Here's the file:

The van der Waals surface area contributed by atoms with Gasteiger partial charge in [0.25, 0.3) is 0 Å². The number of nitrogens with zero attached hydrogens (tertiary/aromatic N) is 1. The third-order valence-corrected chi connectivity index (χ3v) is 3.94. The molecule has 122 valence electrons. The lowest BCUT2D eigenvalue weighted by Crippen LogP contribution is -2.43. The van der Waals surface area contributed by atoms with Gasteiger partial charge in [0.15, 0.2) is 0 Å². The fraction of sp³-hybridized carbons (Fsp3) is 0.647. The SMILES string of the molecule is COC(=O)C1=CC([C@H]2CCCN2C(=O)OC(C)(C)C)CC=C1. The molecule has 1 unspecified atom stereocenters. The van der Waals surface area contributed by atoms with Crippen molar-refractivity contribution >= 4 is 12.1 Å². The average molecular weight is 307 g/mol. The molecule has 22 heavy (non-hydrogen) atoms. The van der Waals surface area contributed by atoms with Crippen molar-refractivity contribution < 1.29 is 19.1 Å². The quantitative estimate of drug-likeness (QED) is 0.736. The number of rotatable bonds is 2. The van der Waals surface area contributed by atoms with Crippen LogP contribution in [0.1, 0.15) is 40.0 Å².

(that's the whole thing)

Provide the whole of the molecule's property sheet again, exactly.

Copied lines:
The van der Waals surface area contributed by atoms with Gasteiger partial charge in [0.25, 0.3) is 0 Å². The number of nitrogens with zero attached hydrogens (tertiary/aromatic N) is 1. The third-order valence-corrected chi connectivity index (χ3v) is 3.94. The molecule has 122 valence electrons. The lowest BCUT2D eigenvalue weighted by Crippen LogP contribution is -2.43. The van der Waals surface area contributed by atoms with Gasteiger partial charge in [0.15, 0.2) is 0 Å². The fraction of sp³-hybridized carbons (Fsp3) is 0.647. The SMILES string of the molecule is COC(=O)C1=CC([C@H]2CCCN2C(=O)OC(C)(C)C)CC=C1. The molecule has 1 unspecified atom stereocenters. The van der Waals surface area contributed by atoms with Crippen molar-refractivity contribution >= 4 is 12.1 Å². The average molecular weight is 307 g/mol. The molecule has 22 heavy (non-hydrogen) atoms. The van der Waals surface area contributed by atoms with Crippen molar-refractivity contribution < 1.29 is 19.1 Å². The quantitative estimate of drug-likeness (QED) is 0.736. The number of rotatable bonds is 2. The van der Waals surface area contributed by atoms with Crippen LogP contribution in [0.1, 0.15) is 40.0 Å².